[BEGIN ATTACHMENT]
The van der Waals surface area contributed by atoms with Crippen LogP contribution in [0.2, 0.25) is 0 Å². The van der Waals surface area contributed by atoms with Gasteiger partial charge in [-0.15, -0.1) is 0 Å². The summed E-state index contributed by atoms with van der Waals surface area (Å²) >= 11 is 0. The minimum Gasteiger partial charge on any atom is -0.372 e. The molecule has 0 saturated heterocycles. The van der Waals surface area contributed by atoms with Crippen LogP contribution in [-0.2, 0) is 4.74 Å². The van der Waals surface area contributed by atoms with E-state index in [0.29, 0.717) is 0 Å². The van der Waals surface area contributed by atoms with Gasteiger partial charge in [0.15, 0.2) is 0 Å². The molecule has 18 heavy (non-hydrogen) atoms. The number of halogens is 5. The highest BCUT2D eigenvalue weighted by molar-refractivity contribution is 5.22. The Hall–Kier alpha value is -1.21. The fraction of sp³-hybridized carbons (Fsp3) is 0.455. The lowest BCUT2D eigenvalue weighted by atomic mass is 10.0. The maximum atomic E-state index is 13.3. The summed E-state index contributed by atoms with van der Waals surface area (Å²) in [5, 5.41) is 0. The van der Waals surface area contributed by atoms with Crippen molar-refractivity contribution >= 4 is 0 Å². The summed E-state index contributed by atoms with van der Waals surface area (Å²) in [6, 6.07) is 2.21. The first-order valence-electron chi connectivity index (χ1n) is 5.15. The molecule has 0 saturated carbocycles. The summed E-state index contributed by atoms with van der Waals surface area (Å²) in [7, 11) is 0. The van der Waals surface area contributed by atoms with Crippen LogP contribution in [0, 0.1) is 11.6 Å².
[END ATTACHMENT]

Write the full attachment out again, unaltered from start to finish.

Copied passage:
The van der Waals surface area contributed by atoms with Crippen LogP contribution in [0.2, 0.25) is 0 Å². The van der Waals surface area contributed by atoms with Gasteiger partial charge in [-0.15, -0.1) is 0 Å². The summed E-state index contributed by atoms with van der Waals surface area (Å²) >= 11 is 0. The minimum Gasteiger partial charge on any atom is -0.372 e. The molecule has 0 saturated heterocycles. The van der Waals surface area contributed by atoms with Crippen LogP contribution in [-0.2, 0) is 4.74 Å². The van der Waals surface area contributed by atoms with E-state index in [0.29, 0.717) is 0 Å². The van der Waals surface area contributed by atoms with Gasteiger partial charge in [0.15, 0.2) is 0 Å². The molecule has 18 heavy (non-hydrogen) atoms. The number of halogens is 5. The highest BCUT2D eigenvalue weighted by molar-refractivity contribution is 5.22. The Hall–Kier alpha value is -1.21. The fraction of sp³-hybridized carbons (Fsp3) is 0.455. The lowest BCUT2D eigenvalue weighted by atomic mass is 10.0. The maximum atomic E-state index is 13.3. The summed E-state index contributed by atoms with van der Waals surface area (Å²) in [5, 5.41) is 0. The van der Waals surface area contributed by atoms with Crippen molar-refractivity contribution >= 4 is 0 Å². The summed E-state index contributed by atoms with van der Waals surface area (Å²) in [6, 6.07) is 2.21. The first-order valence-electron chi connectivity index (χ1n) is 5.15. The molecule has 0 saturated carbocycles. The summed E-state index contributed by atoms with van der Waals surface area (Å²) in [7, 11) is 0. The van der Waals surface area contributed by atoms with Crippen LogP contribution in [0, 0.1) is 11.6 Å².